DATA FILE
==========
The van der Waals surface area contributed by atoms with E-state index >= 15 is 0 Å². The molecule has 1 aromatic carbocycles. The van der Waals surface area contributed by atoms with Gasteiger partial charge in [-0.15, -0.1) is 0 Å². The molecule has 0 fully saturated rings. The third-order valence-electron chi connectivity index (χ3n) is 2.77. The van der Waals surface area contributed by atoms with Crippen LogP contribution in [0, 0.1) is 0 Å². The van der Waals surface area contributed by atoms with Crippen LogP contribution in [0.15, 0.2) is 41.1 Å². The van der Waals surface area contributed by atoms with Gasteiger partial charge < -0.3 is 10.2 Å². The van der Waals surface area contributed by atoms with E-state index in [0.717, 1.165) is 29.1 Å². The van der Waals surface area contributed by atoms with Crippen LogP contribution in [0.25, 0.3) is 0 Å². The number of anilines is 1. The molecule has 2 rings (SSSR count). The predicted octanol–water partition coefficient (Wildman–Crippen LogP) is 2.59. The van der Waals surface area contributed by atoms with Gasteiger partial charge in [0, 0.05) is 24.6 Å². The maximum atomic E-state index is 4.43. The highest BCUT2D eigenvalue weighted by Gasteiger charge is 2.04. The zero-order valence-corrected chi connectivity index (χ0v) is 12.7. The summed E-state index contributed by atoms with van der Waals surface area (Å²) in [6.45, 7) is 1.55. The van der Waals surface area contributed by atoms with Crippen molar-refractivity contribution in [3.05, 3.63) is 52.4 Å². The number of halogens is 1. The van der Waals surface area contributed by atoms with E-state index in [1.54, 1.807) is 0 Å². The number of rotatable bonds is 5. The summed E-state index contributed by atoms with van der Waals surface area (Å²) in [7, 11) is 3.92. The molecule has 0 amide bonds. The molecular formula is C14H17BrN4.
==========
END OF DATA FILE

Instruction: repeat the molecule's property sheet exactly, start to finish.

The van der Waals surface area contributed by atoms with E-state index >= 15 is 0 Å². The molecule has 1 aromatic carbocycles. The van der Waals surface area contributed by atoms with Gasteiger partial charge in [-0.15, -0.1) is 0 Å². The molecule has 0 fully saturated rings. The third-order valence-electron chi connectivity index (χ3n) is 2.77. The van der Waals surface area contributed by atoms with Crippen LogP contribution in [0, 0.1) is 0 Å². The van der Waals surface area contributed by atoms with Crippen LogP contribution in [0.15, 0.2) is 41.1 Å². The van der Waals surface area contributed by atoms with Gasteiger partial charge < -0.3 is 10.2 Å². The van der Waals surface area contributed by atoms with E-state index in [0.717, 1.165) is 29.1 Å². The van der Waals surface area contributed by atoms with Crippen LogP contribution in [0.25, 0.3) is 0 Å². The number of anilines is 1. The molecule has 2 rings (SSSR count). The predicted octanol–water partition coefficient (Wildman–Crippen LogP) is 2.59. The van der Waals surface area contributed by atoms with Gasteiger partial charge in [0, 0.05) is 24.6 Å². The maximum atomic E-state index is 4.43. The highest BCUT2D eigenvalue weighted by Gasteiger charge is 2.04. The zero-order valence-corrected chi connectivity index (χ0v) is 12.7. The summed E-state index contributed by atoms with van der Waals surface area (Å²) in [6.45, 7) is 1.55. The van der Waals surface area contributed by atoms with Crippen molar-refractivity contribution in [3.05, 3.63) is 52.4 Å². The number of halogens is 1. The van der Waals surface area contributed by atoms with E-state index in [1.54, 1.807) is 0 Å². The number of rotatable bonds is 5. The summed E-state index contributed by atoms with van der Waals surface area (Å²) in [7, 11) is 3.92. The molecule has 0 amide bonds. The molecular formula is C14H17BrN4.